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Brazil to Erase LGBTQ, Feminist Movements From School Textbooks

Jair Bolsonaro

President Jair Bolsonaro is waging a war on "Marxist ideology."


Brazil is preparing for an alarming revision to the textbooks in its public schools.

President Jair Bolsonaro announced that information related to LGBTQ and feminist movements, which the recently elected far-right official called "Marxist rubbish," will be excised from the South American nation's curriculum, reports the Associated Press. Bolsonaro and top officials also plan to have more schools run by the military.

Bolsonaro announced his intentions in a tweet prior to his inauguration on January 1. He and officials have framed the erasure as a necessary move to improve education. "One of the goals to get Brazil out of the worst positions in international education rankings is to combat the Marxist rubbish that has spread in educational institutions," Bolsonaro stated.

Brazil has a dismal ranking in the Program for International Student Assessment -- a measure of students' reading, mathematics, and science literacy -- placing 63 out of 72 countries and regions in 2015. According to the Organization for Economic Cooperation and Development, which runs this assessment, Brazil also has one of the highest percentages of adults who lack a high school education.

Critics point out that more resources to improve Brazil's schools and raise educator's wages -- rather than revised texts -- are necessary to rise in international rankings. For instance, many schools lack back necessities like running water, electricity, and sewage.

The administration "complains about indoctrination at school," Claudia Costin, head of the Center for Excellence and Innovation in Education Policies in Brazil, told AP. "But it is not with laws that you solve these things."

Regardless, Bolsonaro is citing to the education crisis as a reason to crack down on topics like LGBTQ history and violence against women. In a YouTube video, the president said he would strip questions related to these issues from the national high school exam, after seeing a question on a prior test related to Pajuba -- a secret language used by Brazil's LGBTQ community.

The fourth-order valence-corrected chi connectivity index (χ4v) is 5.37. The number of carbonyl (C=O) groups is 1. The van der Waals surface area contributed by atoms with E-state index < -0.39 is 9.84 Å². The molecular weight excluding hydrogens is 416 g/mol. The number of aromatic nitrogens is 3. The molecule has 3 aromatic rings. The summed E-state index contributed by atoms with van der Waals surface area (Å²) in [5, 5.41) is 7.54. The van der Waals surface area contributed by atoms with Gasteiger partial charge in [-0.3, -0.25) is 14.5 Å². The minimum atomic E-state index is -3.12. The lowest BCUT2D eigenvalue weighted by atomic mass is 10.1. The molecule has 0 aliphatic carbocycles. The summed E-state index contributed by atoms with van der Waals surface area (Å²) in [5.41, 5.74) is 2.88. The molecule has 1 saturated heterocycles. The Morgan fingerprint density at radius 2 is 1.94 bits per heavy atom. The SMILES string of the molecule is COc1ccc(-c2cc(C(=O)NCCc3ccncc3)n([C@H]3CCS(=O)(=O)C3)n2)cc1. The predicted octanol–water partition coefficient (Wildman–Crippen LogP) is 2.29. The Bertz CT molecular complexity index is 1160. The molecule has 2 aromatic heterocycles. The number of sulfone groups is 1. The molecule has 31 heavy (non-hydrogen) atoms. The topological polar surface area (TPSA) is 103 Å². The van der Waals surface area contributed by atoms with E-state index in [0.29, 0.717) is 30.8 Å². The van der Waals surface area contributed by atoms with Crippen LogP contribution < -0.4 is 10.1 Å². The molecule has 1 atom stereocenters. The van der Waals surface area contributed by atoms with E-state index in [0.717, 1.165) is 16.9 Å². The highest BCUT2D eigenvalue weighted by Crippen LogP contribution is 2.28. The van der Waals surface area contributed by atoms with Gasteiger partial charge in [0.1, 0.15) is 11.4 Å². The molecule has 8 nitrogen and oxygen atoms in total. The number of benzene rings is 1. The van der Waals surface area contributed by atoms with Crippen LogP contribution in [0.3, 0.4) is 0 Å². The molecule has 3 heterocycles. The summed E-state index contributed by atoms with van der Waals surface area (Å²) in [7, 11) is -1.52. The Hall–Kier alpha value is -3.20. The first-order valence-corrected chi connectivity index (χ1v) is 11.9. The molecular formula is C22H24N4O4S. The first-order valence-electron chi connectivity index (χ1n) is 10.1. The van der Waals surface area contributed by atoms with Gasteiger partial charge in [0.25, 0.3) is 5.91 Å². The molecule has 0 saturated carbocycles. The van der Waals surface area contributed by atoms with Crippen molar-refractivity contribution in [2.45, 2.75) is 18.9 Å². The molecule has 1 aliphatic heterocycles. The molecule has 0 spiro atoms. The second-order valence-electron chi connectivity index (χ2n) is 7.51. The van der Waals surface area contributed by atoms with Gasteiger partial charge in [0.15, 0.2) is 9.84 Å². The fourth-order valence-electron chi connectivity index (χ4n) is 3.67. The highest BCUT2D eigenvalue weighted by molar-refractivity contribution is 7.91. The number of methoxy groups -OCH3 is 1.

"Don't worry, there won't be any more questions like this," Bolsonaro said.

Bolsonaro, a former member of Brazil's Congress, has a long history of homophobia, racism, and misogyny. One of his first acts as president was to remove LGBTQ concerns from the list of issues handled by the nation's human rights ministry. He did not assign it to any other agency.

Bolsonaro has criticized what he calls "gender-based ideology," saying it threatens Brazil's Christian values. He has gone so far as to say that he would rather have a dead son than a gay one. He also has likened indigenous people to animals and said a female legislator was too ugly to be raped.

In his inauguration speech, Bolsonaro said he was freeing his country from socialism and would protect children from this "gender ideology." His appointees share his far-right stances. Brazil's new human rights minister, Damares Alves, said in her first address that "the state is lay, but this minister is terribly Christian." Indeed, she is an evangelical pastor.

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Daniel Reynolds

Daniel Reynolds is the editor of social media for The Advocate. A native of New Jersey, he writes about entertainment, health, and politics.
Daniel Reynolds is the editor of social media for The Advocate. A native of New Jersey, he writes about entertainment, health, and politics.